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Bellingham Bulletin

Sanger Excommunicated for Teaching Birth Control, Says Hylander

Nov 29, 2018 06:00AM ● By Pamela Johnson
Dr. Gary Hylander returned to the Bellingham Senior Center on November 15th to continue his lectures about important women in American history.  Margaret Sanger was the topic of his discussion, and he opened by saying that although she was known as Mrs. Margaret Sanger, she would have gone by the name Ms. Margaret Sanger if she had had her way.  She was considered a Catholic girl gone astray and was thought to be difficult because of her controversial opinions about marriage and sex. Her thought was that marriage was suicide because with marriage came sex and with sex came children and too many children lead to poverty and illness.  Her opinions would eventually get her into trouble with the church and the law.
 
Sanger came from a rather large family, and her mother died at a relatively young age, purportedly around the age of 45. She was resentful of her father because she believed that the multiple pregnancies her mother had endured had taken a toll on her health and was eventually the cause of her death.  Despite these thoughts she would go on to marry William Sanger and would have two children of her own (though it's said that she did not really want to have anything to do with them).
 
At the beginning of the century there arose a movement called the New Woman movement.  It was a time when women were realizing that it was all right to be on their own and they didn’t need to have men in their lives.  Although Sanger herself married, she was a part of this movement, and she began to try to educate women about their bodies and how they could prevent unwanted pregnancies.  
 
Sanger and her husband moved from upstate New York to Greenwich Village.  There she became involved in medical school on the lower east side and encountered immigrant women who had many unwanted pregnancies.  These women had originally been taught that children were gifts, but Sanger sought to change this view.  She saw that too many children led to many mouths needing to be fed; unfortunately, a large part of the immigrant population did not have the means to keep so many children healthy nor could they provide an education for them.  Immigrant women would seek out “back alley” abortions or perform them on themselves.  Because these abortions were not performed in a sterile environment, some of the women died at an early age from sepsis infections.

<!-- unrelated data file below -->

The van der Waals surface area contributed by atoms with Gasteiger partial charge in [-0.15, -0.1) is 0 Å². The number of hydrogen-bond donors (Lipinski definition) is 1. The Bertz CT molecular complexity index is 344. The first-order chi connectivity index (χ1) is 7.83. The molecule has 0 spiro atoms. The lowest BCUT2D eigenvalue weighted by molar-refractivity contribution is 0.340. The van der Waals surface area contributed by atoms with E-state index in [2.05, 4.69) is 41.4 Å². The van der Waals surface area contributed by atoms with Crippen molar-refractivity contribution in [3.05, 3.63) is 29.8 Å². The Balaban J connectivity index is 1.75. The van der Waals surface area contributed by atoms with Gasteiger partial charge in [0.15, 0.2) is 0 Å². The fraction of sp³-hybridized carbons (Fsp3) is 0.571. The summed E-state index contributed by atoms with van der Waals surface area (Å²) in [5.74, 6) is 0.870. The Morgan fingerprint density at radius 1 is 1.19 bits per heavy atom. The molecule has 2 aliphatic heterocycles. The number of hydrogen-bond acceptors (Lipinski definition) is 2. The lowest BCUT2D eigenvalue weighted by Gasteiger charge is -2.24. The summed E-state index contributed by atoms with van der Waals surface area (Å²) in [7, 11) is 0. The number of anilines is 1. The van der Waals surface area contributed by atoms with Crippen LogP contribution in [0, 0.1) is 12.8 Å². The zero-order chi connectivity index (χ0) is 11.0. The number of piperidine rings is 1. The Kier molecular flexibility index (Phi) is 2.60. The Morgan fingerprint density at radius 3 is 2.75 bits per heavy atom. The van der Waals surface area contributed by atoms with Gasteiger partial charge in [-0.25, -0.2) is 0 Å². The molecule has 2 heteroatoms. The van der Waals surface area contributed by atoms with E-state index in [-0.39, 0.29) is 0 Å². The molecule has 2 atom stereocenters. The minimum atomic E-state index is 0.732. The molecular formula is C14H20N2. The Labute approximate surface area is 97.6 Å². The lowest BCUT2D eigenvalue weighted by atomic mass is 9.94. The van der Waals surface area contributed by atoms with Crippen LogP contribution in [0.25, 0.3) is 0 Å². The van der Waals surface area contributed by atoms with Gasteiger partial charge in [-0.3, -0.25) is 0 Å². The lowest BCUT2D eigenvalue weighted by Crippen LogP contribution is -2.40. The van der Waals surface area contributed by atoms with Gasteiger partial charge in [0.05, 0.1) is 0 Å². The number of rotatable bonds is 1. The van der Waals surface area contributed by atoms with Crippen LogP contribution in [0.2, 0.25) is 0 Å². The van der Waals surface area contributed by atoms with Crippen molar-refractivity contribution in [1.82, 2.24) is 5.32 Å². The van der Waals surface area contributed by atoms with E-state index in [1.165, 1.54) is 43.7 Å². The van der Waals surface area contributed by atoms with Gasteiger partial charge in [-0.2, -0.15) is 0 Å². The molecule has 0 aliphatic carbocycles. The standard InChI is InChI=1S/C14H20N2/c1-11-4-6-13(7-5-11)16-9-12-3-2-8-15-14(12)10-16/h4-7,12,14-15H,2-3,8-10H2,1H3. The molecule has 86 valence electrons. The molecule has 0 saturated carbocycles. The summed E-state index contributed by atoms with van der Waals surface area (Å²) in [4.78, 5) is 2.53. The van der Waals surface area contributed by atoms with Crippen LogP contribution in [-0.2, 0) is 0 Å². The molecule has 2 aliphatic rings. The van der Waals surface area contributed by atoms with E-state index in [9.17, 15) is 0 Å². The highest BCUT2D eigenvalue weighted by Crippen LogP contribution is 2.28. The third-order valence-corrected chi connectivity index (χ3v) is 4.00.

Women of those times would ask medical professionals what they should do to avoid more pregnancies, and they were advised to abstain, not exactly a feasible solution.  Sanger travelled to Europe because she knew that wealthy women went there to have access to devices that would help prevent pregnancies.  She brought her knowledge about these devices back to the United States and introduced the term “birth control” to the American public by way of operating clinics and passing out pamphlets to educate women.  She published a widely known pamphlet titled “What Every Girl Should Know” and opened the eyes of many with her frank talk about sex.
 
Sanger became excommunicated from the Catholic Church because of her teachings, which went against the church’s views.  Even the term “birth control” sounded terrible to some, so “family planning” became the socially accepted term.  Sanger, her husband and her sister were eventually jailed because of the information they were disseminating, and the way they were providing it was considered a felony.  After time in jail Sanger would divorce her husband and eventually marry an older man who had the financial means and resources to help her continue to educate women about their rights.  
 
Sanger was familiar with anarchists such as Emma Goldman and suffragist Alice Paul, two noted women who made waves in American history.  Sanger wanted to educate women so that they would have knowledge about their bodies, but her views about sex were considered very controversial.  In addition, believing that there were some people who should not have many children because of the high rate of birth defects, she was a proponent of eugenics.  Justice Oliver Wendell Holmes had penned an opinion about using sterilization or a lobotomy on those who continued to have pregnancies when it was ill advised--such as criminals, deviants or those with very low IQ scores.  Sanger believed that birth control methods could help with this problem rather than the extreme measures of sterilization and lobotomies.
 
Hylander wrapped up his presentation by asking the audience how they had been given the talk about sex by their parents since many had parents who had grown up around the time of Sanger and her teachings.  Some told stories of how many in their generation did not know anything about sex until they were married.  Most had parents who had given them very limited information about such things, or they had been given a book by their parents; one even had a parent who had left a document lying around the house knowing that she would eventually read it to gain information.  Times are different now, but it’s thanks to Sanger’s work that we women have the access to contraception that we now sometimes take for granted.
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